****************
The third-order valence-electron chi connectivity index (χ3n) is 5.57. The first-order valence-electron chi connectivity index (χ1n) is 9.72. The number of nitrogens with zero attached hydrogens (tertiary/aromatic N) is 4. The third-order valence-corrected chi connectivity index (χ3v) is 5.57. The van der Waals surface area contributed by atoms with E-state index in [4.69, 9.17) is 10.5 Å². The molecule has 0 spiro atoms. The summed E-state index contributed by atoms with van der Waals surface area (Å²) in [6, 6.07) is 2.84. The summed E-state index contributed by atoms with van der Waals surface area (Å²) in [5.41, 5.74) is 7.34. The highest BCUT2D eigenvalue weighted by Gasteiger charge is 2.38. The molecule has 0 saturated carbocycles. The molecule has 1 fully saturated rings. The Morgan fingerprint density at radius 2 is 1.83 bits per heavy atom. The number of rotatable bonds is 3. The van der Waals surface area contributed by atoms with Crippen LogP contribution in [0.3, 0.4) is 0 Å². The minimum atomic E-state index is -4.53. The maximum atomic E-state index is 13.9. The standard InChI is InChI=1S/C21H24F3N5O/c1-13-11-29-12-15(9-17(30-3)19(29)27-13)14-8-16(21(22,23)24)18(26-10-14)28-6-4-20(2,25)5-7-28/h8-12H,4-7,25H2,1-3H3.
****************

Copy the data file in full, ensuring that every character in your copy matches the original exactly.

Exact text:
The third-order valence-electron chi connectivity index (χ3n) is 5.57. The first-order valence-electron chi connectivity index (χ1n) is 9.72. The number of nitrogens with zero attached hydrogens (tertiary/aromatic N) is 4. The third-order valence-corrected chi connectivity index (χ3v) is 5.57. The van der Waals surface area contributed by atoms with E-state index in [4.69, 9.17) is 10.5 Å². The molecule has 0 spiro atoms. The summed E-state index contributed by atoms with van der Waals surface area (Å²) in [6, 6.07) is 2.84. The summed E-state index contributed by atoms with van der Waals surface area (Å²) in [5.41, 5.74) is 7.34. The highest BCUT2D eigenvalue weighted by Gasteiger charge is 2.38. The molecule has 0 saturated carbocycles. The molecule has 1 fully saturated rings. The Morgan fingerprint density at radius 2 is 1.83 bits per heavy atom. The number of rotatable bonds is 3. The van der Waals surface area contributed by atoms with Crippen LogP contribution in [0.3, 0.4) is 0 Å². The minimum atomic E-state index is -4.53. The maximum atomic E-state index is 13.9. The standard InChI is InChI=1S/C21H24F3N5O/c1-13-11-29-12-15(9-17(30-3)19(29)27-13)14-8-16(21(22,23)24)18(26-10-14)28-6-4-20(2,25)5-7-28/h8-12H,4-7,25H2,1-3H3.